# Java Programming for absolute beginner- P3

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## Java Programming for absolute beginner- P3

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Java Programming for absolute beginner- P3:Hello and welcome to Java Programming for the Absolute Beginner. You probably already have a good understanding of how to use your computer. These days it’s hard to find someone who doesn’t, given the importance of computers in today’s world. Learning to control your computer intimately is what will separate you from the pack! By reading this book, you learn how to accomplish just that through the magic of programming.

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## Nội dung Text: Java Programming for absolute beginner- P3

4. JavaProgAbsBeg-01.qxd 2/25/03 8:12 AM Page 21 21 Chapter 1 FIGURE 1.7 Getting Started There is no main() method, so it cannot be run as an application. Writing the HTML In order to run the applet, you need to write an HTML document and include the applet within it. You don’t need to know much about HTML for the purposes of this book. You write only the bare essentials in the HTML document and include the applet. This is the listing for the HTML document: HelloWeb Applet HelloWeb Applet Copy or type this HTML code into your text editor and save it as helloweb.html in the same directory as your applet. The name is not all that important but the .html extension is. Running the Applet After you have created the HTML file, you are ready to run your applet. You can do this in one of two ways. First, you can use the appletviewer tool by typing the following at the command prompt: appletviewer helloweb.html Figure 1.8 shows what the appletviewer window looks like while running the HelloWeb applet. TEAM LinG - Live, Informative, Non-cost and Genuine! Please purchase PDF Split-Merge on www.verypdf.com to remove this watermark.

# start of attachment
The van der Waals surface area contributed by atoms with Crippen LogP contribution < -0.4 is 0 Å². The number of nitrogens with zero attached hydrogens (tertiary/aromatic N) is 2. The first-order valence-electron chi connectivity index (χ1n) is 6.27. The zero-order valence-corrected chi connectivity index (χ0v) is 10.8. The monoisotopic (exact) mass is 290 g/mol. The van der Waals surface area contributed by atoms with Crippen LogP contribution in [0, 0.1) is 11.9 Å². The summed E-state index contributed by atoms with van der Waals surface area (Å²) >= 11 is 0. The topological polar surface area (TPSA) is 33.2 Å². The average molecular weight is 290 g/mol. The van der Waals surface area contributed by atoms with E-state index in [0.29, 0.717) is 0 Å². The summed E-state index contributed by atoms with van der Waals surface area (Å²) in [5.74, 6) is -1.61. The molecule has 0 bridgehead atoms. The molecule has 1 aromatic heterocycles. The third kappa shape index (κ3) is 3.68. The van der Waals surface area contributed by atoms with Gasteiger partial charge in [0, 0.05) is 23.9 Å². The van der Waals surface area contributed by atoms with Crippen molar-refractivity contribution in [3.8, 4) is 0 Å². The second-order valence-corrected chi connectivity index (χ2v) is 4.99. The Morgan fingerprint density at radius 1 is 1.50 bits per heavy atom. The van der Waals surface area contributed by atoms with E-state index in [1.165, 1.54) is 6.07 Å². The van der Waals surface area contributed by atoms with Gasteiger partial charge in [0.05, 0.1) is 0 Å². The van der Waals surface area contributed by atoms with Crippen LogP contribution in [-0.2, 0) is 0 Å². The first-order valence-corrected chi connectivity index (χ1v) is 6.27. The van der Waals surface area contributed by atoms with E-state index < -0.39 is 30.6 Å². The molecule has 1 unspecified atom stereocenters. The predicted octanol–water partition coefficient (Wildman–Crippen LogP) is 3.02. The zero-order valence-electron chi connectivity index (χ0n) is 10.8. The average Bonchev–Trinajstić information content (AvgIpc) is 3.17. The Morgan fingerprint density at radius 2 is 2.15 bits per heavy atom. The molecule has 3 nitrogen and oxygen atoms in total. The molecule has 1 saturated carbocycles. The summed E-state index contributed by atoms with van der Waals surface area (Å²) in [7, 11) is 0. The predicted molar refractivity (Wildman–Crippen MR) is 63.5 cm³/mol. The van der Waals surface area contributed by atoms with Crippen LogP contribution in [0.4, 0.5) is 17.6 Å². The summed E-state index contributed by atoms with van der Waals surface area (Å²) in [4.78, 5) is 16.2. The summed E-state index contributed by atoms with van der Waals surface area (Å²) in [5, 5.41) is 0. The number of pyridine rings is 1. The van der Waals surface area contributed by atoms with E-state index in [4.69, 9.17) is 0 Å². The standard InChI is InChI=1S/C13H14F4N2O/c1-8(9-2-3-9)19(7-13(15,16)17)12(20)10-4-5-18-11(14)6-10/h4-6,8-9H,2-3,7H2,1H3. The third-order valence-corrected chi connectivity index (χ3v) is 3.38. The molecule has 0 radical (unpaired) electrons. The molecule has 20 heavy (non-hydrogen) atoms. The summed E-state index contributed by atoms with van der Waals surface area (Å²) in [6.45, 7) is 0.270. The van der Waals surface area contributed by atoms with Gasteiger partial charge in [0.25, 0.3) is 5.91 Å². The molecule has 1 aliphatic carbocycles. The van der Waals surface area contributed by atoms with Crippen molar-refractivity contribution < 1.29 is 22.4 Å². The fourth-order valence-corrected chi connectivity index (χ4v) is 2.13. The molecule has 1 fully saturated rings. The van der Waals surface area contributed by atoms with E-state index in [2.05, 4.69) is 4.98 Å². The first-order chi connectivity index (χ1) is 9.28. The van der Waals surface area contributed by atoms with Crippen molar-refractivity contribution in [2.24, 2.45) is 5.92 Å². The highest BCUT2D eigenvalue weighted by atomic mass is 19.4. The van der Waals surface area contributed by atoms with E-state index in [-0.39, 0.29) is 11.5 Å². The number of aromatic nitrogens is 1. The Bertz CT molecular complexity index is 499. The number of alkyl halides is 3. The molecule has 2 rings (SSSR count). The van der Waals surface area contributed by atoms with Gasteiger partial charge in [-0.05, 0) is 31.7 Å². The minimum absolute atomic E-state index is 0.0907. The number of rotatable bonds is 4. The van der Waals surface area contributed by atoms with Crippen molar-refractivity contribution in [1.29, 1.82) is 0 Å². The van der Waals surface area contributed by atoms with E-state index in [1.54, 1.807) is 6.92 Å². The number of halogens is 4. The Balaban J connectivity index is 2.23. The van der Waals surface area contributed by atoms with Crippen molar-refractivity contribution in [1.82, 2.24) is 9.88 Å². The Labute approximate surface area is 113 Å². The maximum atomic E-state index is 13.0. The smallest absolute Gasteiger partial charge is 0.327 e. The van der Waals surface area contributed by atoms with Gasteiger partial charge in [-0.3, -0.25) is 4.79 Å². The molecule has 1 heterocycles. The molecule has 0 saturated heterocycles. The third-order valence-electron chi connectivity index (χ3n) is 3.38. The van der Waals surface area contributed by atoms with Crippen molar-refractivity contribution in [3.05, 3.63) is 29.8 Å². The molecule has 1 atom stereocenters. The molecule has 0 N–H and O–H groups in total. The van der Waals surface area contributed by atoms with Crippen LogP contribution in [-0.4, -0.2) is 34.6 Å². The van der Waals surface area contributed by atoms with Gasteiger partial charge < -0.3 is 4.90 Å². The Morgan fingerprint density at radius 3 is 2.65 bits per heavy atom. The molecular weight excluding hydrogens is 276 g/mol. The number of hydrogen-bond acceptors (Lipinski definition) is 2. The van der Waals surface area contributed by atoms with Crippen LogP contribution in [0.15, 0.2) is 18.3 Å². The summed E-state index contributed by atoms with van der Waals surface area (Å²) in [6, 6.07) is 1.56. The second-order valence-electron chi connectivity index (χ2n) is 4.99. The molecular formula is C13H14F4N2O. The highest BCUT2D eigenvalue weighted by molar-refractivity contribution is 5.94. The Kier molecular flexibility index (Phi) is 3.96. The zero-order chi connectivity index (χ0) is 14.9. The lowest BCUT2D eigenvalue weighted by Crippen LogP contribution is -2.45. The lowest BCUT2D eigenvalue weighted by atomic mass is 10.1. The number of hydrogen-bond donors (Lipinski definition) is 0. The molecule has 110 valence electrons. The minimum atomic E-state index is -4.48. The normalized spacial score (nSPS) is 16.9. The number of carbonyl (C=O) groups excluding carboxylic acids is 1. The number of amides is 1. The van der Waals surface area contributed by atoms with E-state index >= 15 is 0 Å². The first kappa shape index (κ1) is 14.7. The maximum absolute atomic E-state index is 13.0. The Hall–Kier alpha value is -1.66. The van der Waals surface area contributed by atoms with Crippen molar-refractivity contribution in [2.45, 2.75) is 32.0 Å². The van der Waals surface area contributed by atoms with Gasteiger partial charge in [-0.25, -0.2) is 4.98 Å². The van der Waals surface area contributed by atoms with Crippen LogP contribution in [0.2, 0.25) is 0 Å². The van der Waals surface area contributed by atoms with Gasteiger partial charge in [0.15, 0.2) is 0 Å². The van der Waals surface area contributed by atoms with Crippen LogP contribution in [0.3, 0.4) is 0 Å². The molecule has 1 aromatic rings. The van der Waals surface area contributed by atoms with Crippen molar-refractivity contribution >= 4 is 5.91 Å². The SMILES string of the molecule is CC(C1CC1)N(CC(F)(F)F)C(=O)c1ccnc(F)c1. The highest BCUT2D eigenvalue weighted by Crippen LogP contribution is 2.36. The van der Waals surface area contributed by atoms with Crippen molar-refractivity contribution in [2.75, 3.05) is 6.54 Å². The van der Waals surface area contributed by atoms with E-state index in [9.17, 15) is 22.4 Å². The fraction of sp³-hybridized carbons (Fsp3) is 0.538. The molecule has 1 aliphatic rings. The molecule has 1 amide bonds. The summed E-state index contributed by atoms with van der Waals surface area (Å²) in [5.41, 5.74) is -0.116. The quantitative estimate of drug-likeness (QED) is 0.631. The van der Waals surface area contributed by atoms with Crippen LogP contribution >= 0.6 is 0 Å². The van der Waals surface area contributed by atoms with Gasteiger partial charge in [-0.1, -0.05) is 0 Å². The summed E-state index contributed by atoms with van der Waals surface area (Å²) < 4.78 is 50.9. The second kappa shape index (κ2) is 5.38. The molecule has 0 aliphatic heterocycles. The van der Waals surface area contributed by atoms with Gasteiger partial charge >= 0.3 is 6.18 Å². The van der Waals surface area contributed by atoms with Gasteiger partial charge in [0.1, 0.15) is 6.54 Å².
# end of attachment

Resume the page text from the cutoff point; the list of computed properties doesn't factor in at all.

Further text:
14. JavaProgAbsBeg-02.qxd 2/25/03 8:13 AM Page 31 31 TA B L E 2 . 3 CHARACTER ESCAPE CODES Chapter 2 Escape Code Interpretation \’ Single quotation mark \” Double quotation mark \b Backspace Variables, Data Types, and Simple I/O \f Form feed (page break) \n Newline character \r Carriage return \t Tab Naming Variables There are specific syntax rules that you must follow when naming variables. The compiler needs to know when you are referring to variables and doesn’t want to mix them up with anything else. That’s why these rules are in place. Java variable names can start with letters, underscores (_), or dollar signs ($). They cannot start with a number or the compiler will assume it is a number literal. Any characters that follow the first character can be any letter, number, underscore, or dollar sign. None of the following characters can be used when naming variables: #%&’()*+,-./:;?@[\]^`{|}~. Aside from these rules there are some naming conventions you should stick to so that your code is readable. Variable names typically start with a lowercase letter. Subsequent letters are lowercase unless they start a new “word,” such as myNum- ber, numSeconds, or costPerUnit. It is also a good idea to choose a name that is descriptive of the data it holds. It makes readability so much better. Keep all this in mind when naming your variables. Declaring and Assigning Values to Variables In this section, you will learn about declaring variables and assigning values to them in more detail. Declaring a variable is creating a variable by specifying its name and data type. For example if you wanted to declare a variable that will be used to hold integers, you could do it by typing the following: int myNumber; This declares a variable of type int named myNumber. Note that the syntax for declaring a variable is the data type followed by the name of the variable. If you TEAM LinG - Live, Informative, Non-cost and Genuine! Please purchase PDF Split-Merge on www.verypdf.com to remove this watermark. 15. JavaProgAbsBeg-02.qxd 2/25/03 8:13 AM Page 32 32 typed the previous example in your code, the variable myNumber becomes a con- tainer that is able to hold integers. It does not contain any value until it is Java Programming for the Absolute Beginner assigned. Assigning a value to a variable is making the variable hold specific data. A variable remains unusable until it contains data. If the compiler is able to see that a variable might not be initialized, or assigned its initial value, it gives you an error message. Now that you have declared your variable, you can assign the literal 27 to it by typing the following: MyNumber = 27; This puts the integer 27 into the variable myNumber. Note that the syntax for this is the variable name followed by the assignment operator (the equals sign =), fol- lowed by the value being assigned to the variable. Anytime the code refers to myNumber, it will find its contents to be 27 until the variable is reassigned a new value. It can be reassigned different values as many times as you want, but it must always contain an integer. The following snippet of code demonstrates that a variable can be assigned different values: myNumber = 1; // The value of myNumber is now 1. myNumber = 4; // The value of myNumber is now 4. Expressions to the right of the assignment operator don’t necessarily have to be literals. You can assign the value of one variable to another variable. For exam- ple, assume myNumber and myOtherNumber are both integers and myNumber already has its value. The following line assigns the value stored in myOtherNumber to the myNumber variable. MyNumber = myOtherNumber; You can declare and assign the initial value to a variable on one single line if you choose to do so. To declare the myNumber variable and assign it the number 27 on only one line, you type: int myNumber = 27; This line declares an int variable called myNumber and assigns it the value 27 all on one single line. This can be useful if you know what the initial value of your variable will be. Variables inherently can contain any value specific to the data type, so you should never assume the value of a variable when writing your pro- grams. It might be okay to assume the value of a variable after you have just assigned it a value, but that is not a good practice. You should always treat a vari- able in such a way that you might not know its contents. You should only assume what the data type of the variable is. If you need to use a specific value in your program, just use a literal. TEAM LinG - Live, Informative, Non-cost and Genuine! Please purchase PDF Split-Merge on www.verypdf.com to remove this watermark. 16. JavaProgAbsBeg-02.qxd 2/25/03 8:13 AM Page 33 33 You can also declare multiple variables on a single line: Chapter 2 double a, b, c = 2.28, d, e = 1.11; The previous line declares five double variables named a, b, c, d, and e. When declaring multiple variables on a single line of code, the data type appears to the left of the variable list just as if it were one variable. The variable names, sepa- rated by commas, are listed to the right of the data type. You should also notice Variables, Data Types, and Simple I/O that I assigned values to two of the variables (c and e). Now is a good time to put your knowledge of variables to use. From this point forward I assume that you already know how to write, compile, and run your Java applications, so here is the source code to the VariableDemo application: /* * VariableDemo * Demonstrates the declaration and assignment of variables */ public class VariableDemo { public static void main(String args[]) { //Declare an int int myNumber; //Assign a value myNumber = 43; //Print out the value of the variable System.out.println(“myNumber = “ + myNumber); //Do other stuff with variables double myDouble = 4.0; char c1 = ‘?’; boolean happy = true, sad = false; int myOtherNumber = myNumber; System.out.println(“myDouble = “ + myDouble); System.out.println(“c1 = “ + c1); System.out.println(“happy = “ + happy); System.out.println(“sad = “ + sad); System.out.println(“myOtherNumber = “ + myOtherNumber); } } TEAM LinG - Live, Informative, Non-cost and Genuine! Please purchase PDF Split-Merge on www.verypdf.com to remove this watermark. 17. JavaProgAbsBeg-02.qxd 2/25/03 8:13 AM Page 34 34 This application demonstrates the use of variables—naming, declaring, and assigning values to them. Feel free to write, rewrite, and modify this program Java Programming for the Absolute Beginner until you get a good feel for working with variables. There is some syntax in this program that you might be unfamiliar with. When you print the value of your variables, you used the System.out.println() method in a slightly different way than before: System.out.println(“myNumber = “ + myNumber); This line prints “myNumber = 43“ when you run the program as it is listed previ- ously. This appends the value of myNumber to the string literal “myNumber = “ and prints the result. You learn more about string operations in the “Strings and String Operations” section later in this chapter. Figure 2.3 shows the output. FIGURE 2.3 This is the output of the VariableDemo application. Working with Numbers In this section, you learn how Java handles numbers. You learn how to use math- ematical operations on numerical variables. I also go over operator precedence and you write an application that applies these concepts. The TipAdder Program Now you will write a program that calculates a 15 percent tip to give to your waiter or waitress after a nice meal, assuming he or she wasn’t rude of course. Here is a listing of the source code: /* * TipAdder * Demonstrates simple floating point math and importance of precision */ TEAM LinG - Live, Informative, Non-cost and Genuine! Please purchase PDF Split-Merge on www.verypdf.com to remove this watermark. 18. JavaProgAbsBeg-02.qxd 2/25/03 8:13 AM Page 35 35 public class TipAdder { public static void main(String args[]) { Chapter 2 float meal = 22.50F; float tip = 0.15F * meal; float total = meal + tip; System.out.println(“The meal costs$” + meal); Variables, Data Types, and Simple I/O System.out.println(“The 15% tip is $” + tip); System.out.println(“The total bill is$” + total); } } This program performs mathematical operations on floating-point numbers. Based on what you’ve learned so far, this application should not be difficult to understand. The only new concept introduced here is the use of mathematical operations. The following line declares the variable meal and assigns it the initial value 22.50. Remember that the letter F specifies the literal 22.50F to be a float: float meal = 22.50F; On the next line, tip is declared to be a float and is immediately assigned its intended value–15% of the cost of the meal: float tip = 0.15F * meal; This mathematical operation multiplies the literal 15.0F by the value stored in the meal variable. The result of this operation is stored in the tip variable. The next line of code calculates the total cost of your dining experience by adding tip to meal and storing the result in total. After that, the application pro- ceeds to issue messages to the user indicating the cost of the meal, the tip amount, and the result of its total meal cost calculation. Figure 2.4 shows what a run of this application looks like: FIGURE 2.4 The TipAdder application in action. TEAM LinG - Live, Informative, Non-cost and Genuine! Please purchase PDF Split-Merge on www.verypdf.com to remove this watermark.